#TM5 – TeachMeet Beyond
Feb 25th, 2011 by H-Blog

You may be familiar with the TeachMeet concept, but did you know it was coming up for its fifth birthday? To celebrate, Ewan McIntosh has issued the #tm5 challenge –  Ian Guest (@ianinsheffield) has a good post on it here: .

This challenge kind of merged with some thoughts I had had during the TeachMeet research I undertook last year – and during the #tmfuture discussion – about trying to extend the reach of TeachMeets beyond the predominantly  ‘niche’ market of technophiles it had. I had heard people talking about how TeachMeets were just for those heavily into ICT, and whilst at the TeachMeets I have attended or heard of  this is to a certain extent true, I felt that if  this was allowed to continue it could become a hindrance.  At the same time, I would not have wanted to risk upsetting anyone in the TeachMeet community – especially those who created the concept – and did not feel I could go ‘trampling’ over the conventions and guidelines they had set down for TeachMeets. However, when the opportunity presented itself to interview Ewan McIntosh about TeachMeet, it became clear that there was a recognition that TeachMeet had to change to evolve, and that far from discouraging this the TeachMeet community were ready and willing to engage with it.

A number of changes began to show in various TeachMeets, including my own non-techie presentation at TMSEG10 (for which I was branded a ‘rebel’ by David Muir!) and slowly the idea of trying to organise a TeachMeet themed around outdoor learning started to grow legs and dance around my head. When the #tm5 challenge was thrown down by Ewan, and chatter started again about widening the TeachMeet ‘audience’, it seemed like an opportune moment to try it.

So here we are!

I approached four colleagues to moot the idea, and was so encouraged by their positive responses I got to work on a wiki to help plan the event, which by this time had been christened ‘TeachMeet Beyond’ as it is about learning beyond the classroom. The wiki is a bit short on concrete details at the moment, but it has a number of suggestions and space to discuss them.

So is this do-able? If it is to work, as with any TeachMeet, this event will need to be crowdsourced. Do you have something to offer? Could you get involved? Do you have any other ideas for venues/speakers/dates/sponsors(?), or any suggestions at all? Please head over to the wiki and join in the discussion.

Jul 27th, 2009 by H-Blog

Although I am still a fairly new teacher, when you take into account my scouting experience and my work as a classroom assistant, I have been working with children for about 20 years now in a variety of settings and roles; this has given me an interesting insight into how children’s lives have changed over this period.

I have found myself experiencing a growing unease about the lives many young people live today. As well as spending the majority of their leisure time in (often solitary) indoor pursuits like computer games or surfing the internet (not that there is anything wrong with these activities per se you understand :-p) and little time engaging in outdoor pursuits  like we did “when I were a lad”, I also feel that many children are ‘overregulated’; that is to say they seem to spend far less time outwith the supervision of adults now than they ever did. I find myself thinking that perhaps today’s children are missing out on the huge informal learning experiences that we took for granted when we were allowed a far greater freedom than today’s children seem to be offered.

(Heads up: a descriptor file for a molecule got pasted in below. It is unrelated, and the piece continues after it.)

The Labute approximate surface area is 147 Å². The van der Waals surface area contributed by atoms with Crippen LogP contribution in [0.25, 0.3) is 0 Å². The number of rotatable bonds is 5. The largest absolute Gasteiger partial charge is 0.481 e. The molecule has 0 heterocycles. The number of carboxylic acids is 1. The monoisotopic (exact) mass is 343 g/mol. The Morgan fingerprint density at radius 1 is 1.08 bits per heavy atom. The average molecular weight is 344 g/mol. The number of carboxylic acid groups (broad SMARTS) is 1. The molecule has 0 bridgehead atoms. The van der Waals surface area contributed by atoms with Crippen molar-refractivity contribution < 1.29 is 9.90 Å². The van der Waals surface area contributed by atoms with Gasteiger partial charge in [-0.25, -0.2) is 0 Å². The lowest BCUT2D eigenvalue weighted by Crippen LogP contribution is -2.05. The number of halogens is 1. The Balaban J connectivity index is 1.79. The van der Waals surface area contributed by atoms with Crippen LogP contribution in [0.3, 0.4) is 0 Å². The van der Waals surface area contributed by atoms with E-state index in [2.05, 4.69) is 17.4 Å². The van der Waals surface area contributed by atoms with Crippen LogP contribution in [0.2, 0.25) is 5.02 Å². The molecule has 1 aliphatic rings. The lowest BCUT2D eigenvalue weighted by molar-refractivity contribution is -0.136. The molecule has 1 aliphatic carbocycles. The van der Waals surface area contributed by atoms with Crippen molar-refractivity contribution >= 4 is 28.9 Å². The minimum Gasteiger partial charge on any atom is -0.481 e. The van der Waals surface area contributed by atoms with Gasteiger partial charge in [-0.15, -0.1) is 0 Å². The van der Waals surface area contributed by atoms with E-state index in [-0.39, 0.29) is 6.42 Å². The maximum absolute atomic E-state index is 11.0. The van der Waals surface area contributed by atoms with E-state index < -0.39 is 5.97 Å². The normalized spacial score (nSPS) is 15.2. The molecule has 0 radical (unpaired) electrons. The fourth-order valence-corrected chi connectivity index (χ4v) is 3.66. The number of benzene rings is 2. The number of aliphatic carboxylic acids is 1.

Okay, sometimes we got ourselves into scrapes, or picked up the odd injury or twelve, and perhaps we got up to some mischief, but on the other hand we learned to evaluate risks, to formulate plans, to debate and to negotiate and of course a multitude of social skills. In short, we learnt what it was to be independent. Are today’s young people offered the same opportunities? It doesn’t seem so.

Whilst it may once have been the norm for children to be away playing with their friends all day only to reappear at mealtimes and dusk, a similar attitude today would find you being targeted as a bad parent. As a result, children are rarely allowed ‘off the leash’ as it were, and even if they are there is usually a mobile phone allowing communication but also location tagging should the parent desire. But is it necessarily the case that we are just ‘looking out’ for children, or have they become what Britney would call ‘overprotected’?

It was from this mindset that I came across the following article in yesterday’s Sunday Mail today (don’t ask!). I found it fascinating, and thoroughly applaud the philosophy behind it. Outdoors in all weathers – when did that become a revolutionary idea? The quote from Adam Ingram on the website is fantastic: ” There is a cotton-wool culture that has developed in Scotland and encouraging young people to get out and reconnect with the natural world can only enrich their lives”.

I hope it is a real success, and am also hopeful that being in the south side of Glasgow I might be able to swing a wee day-visit to see exactly what goes on after the holidays are over.

Have a read and see what you think.

Sunday Mail article 26th July

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